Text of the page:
A new Nature Conservancy report provides a land-use reduction scenario and framework to help energy planners and policymakers implement net-zero strategies.
In 2021, the US Department of Energy announced the goal of 100% clean electricity by 2035 and zero carbon dioxide emissions by 2050. To help energy planners and policymakers move in this direction, The Nature Conservancy explored strategies that maximize the benefits of clean energy and minimize land use. The report, “Power of Place: Clean Energy Solutions that Protect People and Nature,” combines analysis of the impacts of energy development on emissions, soils and communities in the continental United States with an effort to identify low-impact pathways to the grid. national economy to zero by 2050.
The report acknowledges the momentum behind clean energy development, noting that recent investments by Congress will accelerate development, strengthen and expand infrastructure, and encourage the adoption of other green technologies such as hydrogen, storage and carbon capture. However, it warns that rapid construction can have negative effects on soil, natural habitats and more.
The report estimates that 3.1 TW and 3.5 TW of wind and solar generation capacity are needed for the United States to reach net zero by 2050. If the development continues with the current methods, about 250,000 square kilometers would produce about a lot of clean energy. Instead, researchers have developed a 70 percent impact reduction scenario, where only 135,000 square kilometers would be needed.
The 70% scenario is achievable by adopting less bulky approaches and avoiding sensitive areas. Three recommended approaches are co-location of wind and solar energy, co-location of agricultural electricity on farmland; and uses fixed-tilt solar power.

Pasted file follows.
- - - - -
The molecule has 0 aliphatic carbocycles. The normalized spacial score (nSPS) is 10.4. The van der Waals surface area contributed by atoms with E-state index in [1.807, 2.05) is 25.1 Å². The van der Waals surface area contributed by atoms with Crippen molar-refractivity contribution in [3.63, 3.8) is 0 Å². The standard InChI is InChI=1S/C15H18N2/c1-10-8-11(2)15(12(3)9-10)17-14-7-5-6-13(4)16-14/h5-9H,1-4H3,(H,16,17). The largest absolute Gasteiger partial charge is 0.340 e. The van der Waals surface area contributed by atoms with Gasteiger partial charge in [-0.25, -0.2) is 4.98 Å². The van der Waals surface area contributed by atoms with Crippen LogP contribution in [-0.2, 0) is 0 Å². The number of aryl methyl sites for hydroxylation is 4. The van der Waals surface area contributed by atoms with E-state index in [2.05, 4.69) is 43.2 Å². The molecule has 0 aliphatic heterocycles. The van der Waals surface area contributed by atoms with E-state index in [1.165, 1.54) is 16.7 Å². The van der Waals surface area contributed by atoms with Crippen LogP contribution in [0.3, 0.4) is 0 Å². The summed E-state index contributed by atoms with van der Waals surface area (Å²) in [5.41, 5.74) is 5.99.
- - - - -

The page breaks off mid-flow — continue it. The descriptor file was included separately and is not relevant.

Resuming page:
Co-locating solar and wind systems is an effective way to save land. Fixed tilting solar panels take up less space and are a good land-saving option, the report states. While single-axis trackers generate more power in sunnier southern regions, the report notes that fixed tilt is better in locations where project size is smaller or land costs are high.
According to the study, the implementation of the 70 percent impact reduction scenario costs approximately 6.3 percent more than the current development trajectory. However, the researchers admit that this may be an overestimate, as avoiding sensitive areas reduces cancellation rates, allows for delays and the need for mitigation.
Trade-offs continue between providing clean energy to everyone and minimizing disruption to communities, protecting natural areas, and maintaining productive farmland. It is precisely because of these trade-offs that researchers provide a framework for designing policies and practices that balance these issues.
The framework begins with long-term spread planning, where conservation and community information should be taken into account, according to the report. “Inclusive and participatory planning processes are needed to ensure that the economic and environmental benefits and burdens of reducing carbon emissions are equitably shared.”
Adopting a regional approach is the second step of the framework. The report notes that the United States is regionally diverse in terms of geography and land use, electricity markets, economies and more. Energy policy also varies from state to state. It is important that decision-makers at all levels understand the differences in each region in order to enable “responsible energy construction”.
Other recommendations include ways to speed up interconnection queues, community participation, introduction of incentives for land saving on farmland and prioritization of transfer investments in inter-regional connections.
The report’s authors acknowledge that reducing the economy’s carbon emissions is no small feat and will cost an estimated $1.87 trillion. They point out that it is greater than the construction of the interstate highway system between 1950 and 1980. Because the transition to clean energy is cost-effective and beneficial to all, the researchers encourage “informed, equitable and early planning.” considers the use and investment of earth-saving technologies.